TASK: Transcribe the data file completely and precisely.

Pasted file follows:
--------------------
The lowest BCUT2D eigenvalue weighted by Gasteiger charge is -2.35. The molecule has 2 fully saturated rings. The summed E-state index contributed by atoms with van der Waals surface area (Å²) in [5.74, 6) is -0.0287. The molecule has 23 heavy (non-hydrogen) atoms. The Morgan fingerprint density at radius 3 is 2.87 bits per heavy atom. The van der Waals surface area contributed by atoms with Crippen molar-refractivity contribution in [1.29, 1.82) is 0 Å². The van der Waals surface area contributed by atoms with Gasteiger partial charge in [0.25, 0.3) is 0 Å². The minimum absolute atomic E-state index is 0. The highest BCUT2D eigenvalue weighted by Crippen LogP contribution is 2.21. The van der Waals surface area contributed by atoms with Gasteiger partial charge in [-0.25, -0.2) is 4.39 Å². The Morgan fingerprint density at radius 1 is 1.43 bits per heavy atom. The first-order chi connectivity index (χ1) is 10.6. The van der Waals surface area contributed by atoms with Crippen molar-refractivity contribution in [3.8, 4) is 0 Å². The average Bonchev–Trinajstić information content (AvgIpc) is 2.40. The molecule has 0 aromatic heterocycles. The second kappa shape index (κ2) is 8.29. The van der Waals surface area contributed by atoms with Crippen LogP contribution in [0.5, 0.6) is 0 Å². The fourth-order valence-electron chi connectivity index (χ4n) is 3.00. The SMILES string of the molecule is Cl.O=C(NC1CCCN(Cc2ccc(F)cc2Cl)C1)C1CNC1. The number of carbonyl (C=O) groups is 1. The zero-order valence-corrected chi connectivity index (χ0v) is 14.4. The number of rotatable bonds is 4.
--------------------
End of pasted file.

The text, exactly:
The lowest BCUT2D eigenvalue weighted by Gasteiger charge is -2.35. The molecule has 2 fully saturated rings. The summed E-state index contributed by atoms with van der Waals surface area (Å²) in [5.74, 6) is -0.0287. The molecule has 23 heavy (non-hydrogen) atoms. The Morgan fingerprint density at radius 3 is 2.87 bits per heavy atom. The van der Waals surface area contributed by atoms with Crippen molar-refractivity contribution in [1.29, 1.82) is 0 Å². The van der Waals surface area contributed by atoms with Gasteiger partial charge in [0.25, 0.3) is 0 Å². The minimum absolute atomic E-state index is 0. The highest BCUT2D eigenvalue weighted by Crippen LogP contribution is 2.21. The van der Waals surface area contributed by atoms with Gasteiger partial charge in [-0.25, -0.2) is 4.39 Å². The Morgan fingerprint density at radius 1 is 1.43 bits per heavy atom. The first-order chi connectivity index (χ1) is 10.6. The van der Waals surface area contributed by atoms with Crippen molar-refractivity contribution in [3.8, 4) is 0 Å². The average Bonchev–Trinajstić information content (AvgIpc) is 2.40. The molecule has 0 aromatic heterocycles. The second kappa shape index (κ2) is 8.29. The van der Waals surface area contributed by atoms with Crippen LogP contribution in [0.5, 0.6) is 0 Å². The fourth-order valence-electron chi connectivity index (χ4n) is 3.00. The SMILES string of the molecule is Cl.O=C(NC1CCCN(Cc2ccc(F)cc2Cl)C1)C1CNC1. The number of carbonyl (C=O) groups is 1. The zero-order valence-corrected chi connectivity index (χ0v) is 14.4. The number of rotatable bonds is 4.